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P&S Journal

P&S Journal: Winter 1996, Vol.16, No.1
Alumni News
A Chair in Patient Care: Compliments of the Class of 1965

By Peter Wortsman

At their 30th reunion last May, members of the Class of 1965 did more than reminisce. Like doctors all over the country, they expressed concern about the effects of managed care on the quality of patient care and the increasing pressure to put the bottom line first. They decided to take action. So began a class campaign to establish an endowed associate professorship at P&S to teach "the principles and ethos of medicine as we learned it."

"We were immunized in compassion," says class chairman Oscar Garfein'65, citing the profound influence of such faculty role models as Yale Kneeland'26, Harry Rose, Edgar Leifer'46, J. Lawrence Pool'32, and so many others. "We have an obligation," Dr. Garfein insists, "to ensure that future P&S students continue to be taught in the old tradition, that they learn the human dimension of medicine as well as the science."

The plan as it now stands is to support a full-time associate professor whose principal responsibility would be to teach students how to care for patients. All too often in today's academic environment, the pressure to pursue research and publish findings takes precedence over a devotion to teaching the basics.

"It's written over the portal of Presbyterian Hospital, 'For of the most high cometh healing,'" reminds Dr. Garfein, associate clinical professor of medicine at St. Luke's-Roosevelt Hospital Center, who has an added personal stake in the future of medical education at P&S. His son, Evan, is a member of the Class of 1999. He wants to make sure that Evan and his peers get the same solid grounding in the art of caring as did he and generations of P&S doctors.

Dr. Garfein, who first proposed the idea of such a chair, has been greatly encouraged by the enthusiastic response of many classmates, including Roberta Carroll, Bill McCullough, Brent Lambert, Keat-Jin Lee, and others. A class committee has been set up to help raise the necessary $750,000 over the next five years in time for the 35th anniversary of the class.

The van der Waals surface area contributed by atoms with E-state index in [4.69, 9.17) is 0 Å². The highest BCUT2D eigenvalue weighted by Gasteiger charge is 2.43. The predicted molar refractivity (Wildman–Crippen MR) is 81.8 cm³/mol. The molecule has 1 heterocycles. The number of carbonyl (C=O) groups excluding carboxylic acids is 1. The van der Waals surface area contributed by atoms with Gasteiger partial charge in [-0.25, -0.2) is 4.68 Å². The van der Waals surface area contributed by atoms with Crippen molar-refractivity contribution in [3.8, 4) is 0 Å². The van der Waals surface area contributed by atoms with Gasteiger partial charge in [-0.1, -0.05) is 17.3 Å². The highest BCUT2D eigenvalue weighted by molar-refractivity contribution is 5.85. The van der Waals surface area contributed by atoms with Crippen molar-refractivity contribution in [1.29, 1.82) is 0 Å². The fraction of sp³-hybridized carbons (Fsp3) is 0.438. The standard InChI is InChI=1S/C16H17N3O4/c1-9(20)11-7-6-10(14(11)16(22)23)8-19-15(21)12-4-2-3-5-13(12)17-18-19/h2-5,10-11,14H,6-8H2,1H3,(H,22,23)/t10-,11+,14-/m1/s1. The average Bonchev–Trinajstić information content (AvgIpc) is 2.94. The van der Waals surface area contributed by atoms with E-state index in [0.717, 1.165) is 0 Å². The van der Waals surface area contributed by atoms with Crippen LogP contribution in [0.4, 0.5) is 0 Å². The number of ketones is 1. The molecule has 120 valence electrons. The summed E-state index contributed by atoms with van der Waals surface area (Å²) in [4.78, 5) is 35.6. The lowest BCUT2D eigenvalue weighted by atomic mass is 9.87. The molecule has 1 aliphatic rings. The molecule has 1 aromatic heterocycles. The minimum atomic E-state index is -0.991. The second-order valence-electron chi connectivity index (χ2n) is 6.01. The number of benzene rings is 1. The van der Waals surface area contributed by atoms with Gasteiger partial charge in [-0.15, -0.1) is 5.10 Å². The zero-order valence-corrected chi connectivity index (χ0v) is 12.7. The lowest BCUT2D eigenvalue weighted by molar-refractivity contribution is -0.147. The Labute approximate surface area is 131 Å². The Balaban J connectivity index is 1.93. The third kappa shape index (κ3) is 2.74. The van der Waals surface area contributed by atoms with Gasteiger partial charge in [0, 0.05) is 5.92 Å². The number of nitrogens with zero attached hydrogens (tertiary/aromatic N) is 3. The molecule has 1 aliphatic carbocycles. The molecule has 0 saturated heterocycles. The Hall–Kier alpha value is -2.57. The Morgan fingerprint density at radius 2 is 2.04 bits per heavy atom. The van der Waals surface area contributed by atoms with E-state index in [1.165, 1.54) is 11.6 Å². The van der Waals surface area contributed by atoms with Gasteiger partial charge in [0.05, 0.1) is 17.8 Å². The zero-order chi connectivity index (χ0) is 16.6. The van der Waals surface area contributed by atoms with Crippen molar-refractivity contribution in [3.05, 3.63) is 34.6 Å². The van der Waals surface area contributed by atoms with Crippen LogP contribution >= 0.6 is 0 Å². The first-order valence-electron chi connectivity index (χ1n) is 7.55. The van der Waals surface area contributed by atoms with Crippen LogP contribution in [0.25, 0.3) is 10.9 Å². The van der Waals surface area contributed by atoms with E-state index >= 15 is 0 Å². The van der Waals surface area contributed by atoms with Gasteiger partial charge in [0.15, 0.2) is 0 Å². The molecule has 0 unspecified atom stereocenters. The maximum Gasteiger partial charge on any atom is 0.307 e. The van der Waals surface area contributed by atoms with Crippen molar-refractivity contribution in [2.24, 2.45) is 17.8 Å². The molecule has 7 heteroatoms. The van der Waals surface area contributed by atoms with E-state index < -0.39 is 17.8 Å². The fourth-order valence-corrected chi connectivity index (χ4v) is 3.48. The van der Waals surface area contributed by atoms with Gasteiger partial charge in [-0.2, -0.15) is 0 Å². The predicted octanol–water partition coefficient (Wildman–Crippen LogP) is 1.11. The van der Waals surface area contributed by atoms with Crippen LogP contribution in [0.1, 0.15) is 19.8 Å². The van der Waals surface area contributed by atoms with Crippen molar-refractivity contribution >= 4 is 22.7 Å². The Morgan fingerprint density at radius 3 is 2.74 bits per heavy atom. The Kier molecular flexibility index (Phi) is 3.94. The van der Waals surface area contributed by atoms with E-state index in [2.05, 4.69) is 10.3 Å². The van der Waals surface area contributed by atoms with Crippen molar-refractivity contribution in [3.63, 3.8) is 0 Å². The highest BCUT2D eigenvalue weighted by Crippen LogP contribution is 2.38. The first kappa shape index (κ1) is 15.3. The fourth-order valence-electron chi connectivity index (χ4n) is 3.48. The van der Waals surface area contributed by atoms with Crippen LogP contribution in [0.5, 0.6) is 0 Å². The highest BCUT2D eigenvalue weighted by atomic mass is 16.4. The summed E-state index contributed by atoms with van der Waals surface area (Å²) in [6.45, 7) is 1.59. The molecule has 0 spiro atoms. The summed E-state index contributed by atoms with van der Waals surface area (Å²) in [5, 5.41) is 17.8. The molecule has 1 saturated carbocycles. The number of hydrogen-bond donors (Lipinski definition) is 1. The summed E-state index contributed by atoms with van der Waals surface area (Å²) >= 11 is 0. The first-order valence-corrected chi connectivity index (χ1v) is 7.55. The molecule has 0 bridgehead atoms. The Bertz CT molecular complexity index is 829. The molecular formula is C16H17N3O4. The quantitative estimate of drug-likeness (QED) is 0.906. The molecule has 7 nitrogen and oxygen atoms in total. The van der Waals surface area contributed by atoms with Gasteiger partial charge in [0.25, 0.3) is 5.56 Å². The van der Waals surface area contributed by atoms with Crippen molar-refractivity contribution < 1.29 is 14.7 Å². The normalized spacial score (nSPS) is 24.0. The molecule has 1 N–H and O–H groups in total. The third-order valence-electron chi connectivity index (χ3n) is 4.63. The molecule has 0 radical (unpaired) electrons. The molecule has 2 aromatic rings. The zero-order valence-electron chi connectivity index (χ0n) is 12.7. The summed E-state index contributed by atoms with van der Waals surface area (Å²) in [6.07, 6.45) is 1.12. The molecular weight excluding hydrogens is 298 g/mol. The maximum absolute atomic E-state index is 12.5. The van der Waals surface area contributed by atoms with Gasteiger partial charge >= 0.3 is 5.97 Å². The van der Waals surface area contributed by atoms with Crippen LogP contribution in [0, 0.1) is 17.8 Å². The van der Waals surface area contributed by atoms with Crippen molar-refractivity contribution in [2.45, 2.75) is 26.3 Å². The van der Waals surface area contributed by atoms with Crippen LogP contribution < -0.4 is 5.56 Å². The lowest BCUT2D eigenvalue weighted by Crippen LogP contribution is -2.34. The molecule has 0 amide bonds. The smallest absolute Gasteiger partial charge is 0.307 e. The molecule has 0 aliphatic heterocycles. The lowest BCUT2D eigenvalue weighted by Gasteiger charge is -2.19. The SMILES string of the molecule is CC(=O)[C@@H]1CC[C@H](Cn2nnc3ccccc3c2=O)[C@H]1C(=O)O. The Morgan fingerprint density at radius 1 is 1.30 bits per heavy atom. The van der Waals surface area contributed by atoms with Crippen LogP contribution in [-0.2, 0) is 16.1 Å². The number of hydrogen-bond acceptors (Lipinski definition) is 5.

The Class of 1965 also hopes by this action to send a message to other classes that it's time to get involved in "preserving our heritage," lest the old-fashioned doc join the spotted owl and the bald eagle in the list of endangered species. The classes of 1933, 1940, 1942, 1952, 1953, 1959, and 1964 contribute regularly to scholarship funds. The Class of 1958 opted for a loan fund. And just last year, members of the Class of 1953 added a concrete, or rather, iron, expression of support when they funded the reopening of the old gates of Bard Hall.

Anniversary classes with reunions coming up might well consider just how they want to make their mark on the future. In addition to the vital aid provided to P&S in this embattled time, a class gift can create a collective role model, an essential link in the chain for future doctors. The repercussions of your kindness may well reverberate for generations to come. For more information on the many modes of collective giving, contact Anke Nolting at the P&S Alumni Association, (212) 305-3498.

The class of 1965 at its 30th reunion.

copyright ©, Columbia-Presbyterian Medical Center

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